- By Thomas E. RicksThomas E. Ricks covered the U.S. military from 1991 to 2008 for the Wall Street Journal and then the Washington Post. He can be reached at firstname.lastname@example.org.
By Patrick McKinney
Best Defense future of war contest entry
Combat in Iraq and Afghanistan demonstrated the value of standoff, and the Department of Defense’s emerging strategies, acquisitions, research, and intellectual debates emphasize deterring and defeating opponents at standoff range. Unfortunately, the war after next will again be fought in close proximity.
At their core, the combat forces of the U.S. Army and U.S. Marine Corps exist to close with and destroy the enemy. The joint fight with the U.S. Air Force and U.S. Navy enabled swift initial campaigns in Iraq and Afghanistan, but stability and then counterinsurgency operations necessitated that forces get close to the populace and to the enemy. Improvised explosive devices (IEDs) first exploited American reliance on ground transport and then on dismounted exposure. The harsh price paid in lives and limbs demands means to keep the warfighter out of the close fight, but that remains a tall order.
With Iraq “over” and Afghanistan winding down, DOD is preparing its forces for future missions and the next fight, which appears not to be another close fight. The majority of Mine-Resistant Ambush Protected vehicles (MRAPs), the armored vehicles procured to protect U.S. forces in Iraq and Afghanistan, are not being returned to the United States, and Congress and the Army just delayed the heavy Ground Combat Vehicle. Instead, the Army plans to develop new sensors, unmanned aerial capabilities, and robots to support and replace soldiers and maximize standoff while it assesses vehicle options. The Marine Corps has not decided on its next amphibious or armored vehicle as it weighs its desired amphibious expeditionary mission against the lessons of Iraq and Afghanistan and the capabilities of potential foes.
The Air Force is considering the retirement of the A-10, a close air support aircraft, and plans to replace it with the multi-role Joint Strike Fighter (F-35). The F-35 and F-22, the USAF’s premier fighter aircraft, are designed to engage foes at long ranges (foes should never even see the F-22). The Navy assessed the Anti-Access/Area Denial (A2/AD) developments in the Middle East, South Asia, and the Pacific, and seeks to provide capabilities at longer ranges (stealth, unmanned aircraft, rail-guns, missiles, etc.). The Littoral Combat Ship (LCS) is designed to operate close to shore, in the littorals, but it may be under-armed and under-armored for the task, and the Pentagon just announced plans to shrink the future LCS fleet.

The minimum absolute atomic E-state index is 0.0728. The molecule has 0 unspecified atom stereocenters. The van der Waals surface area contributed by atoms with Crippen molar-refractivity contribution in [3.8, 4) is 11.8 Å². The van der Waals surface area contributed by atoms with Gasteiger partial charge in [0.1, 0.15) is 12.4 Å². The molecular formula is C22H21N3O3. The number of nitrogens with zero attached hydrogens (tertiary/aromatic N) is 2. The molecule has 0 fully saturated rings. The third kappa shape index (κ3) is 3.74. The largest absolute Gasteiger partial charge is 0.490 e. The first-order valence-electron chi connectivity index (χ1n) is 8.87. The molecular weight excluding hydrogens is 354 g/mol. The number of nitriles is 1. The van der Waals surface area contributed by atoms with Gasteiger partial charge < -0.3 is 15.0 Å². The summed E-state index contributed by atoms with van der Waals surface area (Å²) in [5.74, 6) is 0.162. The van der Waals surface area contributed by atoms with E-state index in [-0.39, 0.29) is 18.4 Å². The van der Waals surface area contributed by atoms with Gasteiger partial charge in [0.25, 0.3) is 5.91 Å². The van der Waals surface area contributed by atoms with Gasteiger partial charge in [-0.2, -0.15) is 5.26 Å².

Air-Sea Battle and Offshore Control propose ways to use maritime and air forces at standoff range in response to competitor A2/AD, maritime, and air capabilities. Operation Odyssey Dawn, the 2011 campaign against Muammar Gaddafi’s regime, sought to keep coalition ground forces out of Libya and relied upon air and naval forces to attack the regime and assist rebel forces. President Obama threatened air and naval strikes against the Assad regime in Syria, and the United States and its allies continue to resist providing ground forces to help calm or end the conflict. Should Air-Sea Battle, Offshore Control, airstrikes, or deterrence fail, though, U.S. forces will once again close with the populace and enemies abroad, and when they do, they will need firepower, mobility, intelligence, and survivability. Standoff is desirable, but it is expensive, hard, and it does not last.
The French hoped for a light and quick presence in Mali, but their forces remain to maintain stability. U.S. forces were rushed into South Sudan to help evacuate personnel and they took casualties from rebel fire. The Corps plans to put Marines back out to sea and forward deployed, and the Army has started to regionally align units for foreign assistance and training missions. The war after next will be fought in close proximity, just like the conflicts before it, and DOD must continue to invest in training, protection, and firepower which will carry the U.S. warfighter through the next close fight.
Patrick McKinney is an Army civilian in acquisitions. He served as an Army field artillery and military intelligence officer, and deployed as a platoon leader to Operation Iraqi Freedom IV. The opinions in this piece are his and do not necessarily reflect those of the U.S. Army or the Department of Defense.
TOM NOTE: Entries are still being accepted for the Best Defense Future of War contest, probably until the end of March or until I get tired of reading them. Here’s info. Please, no footnotes, previously published stuff, or War College papers.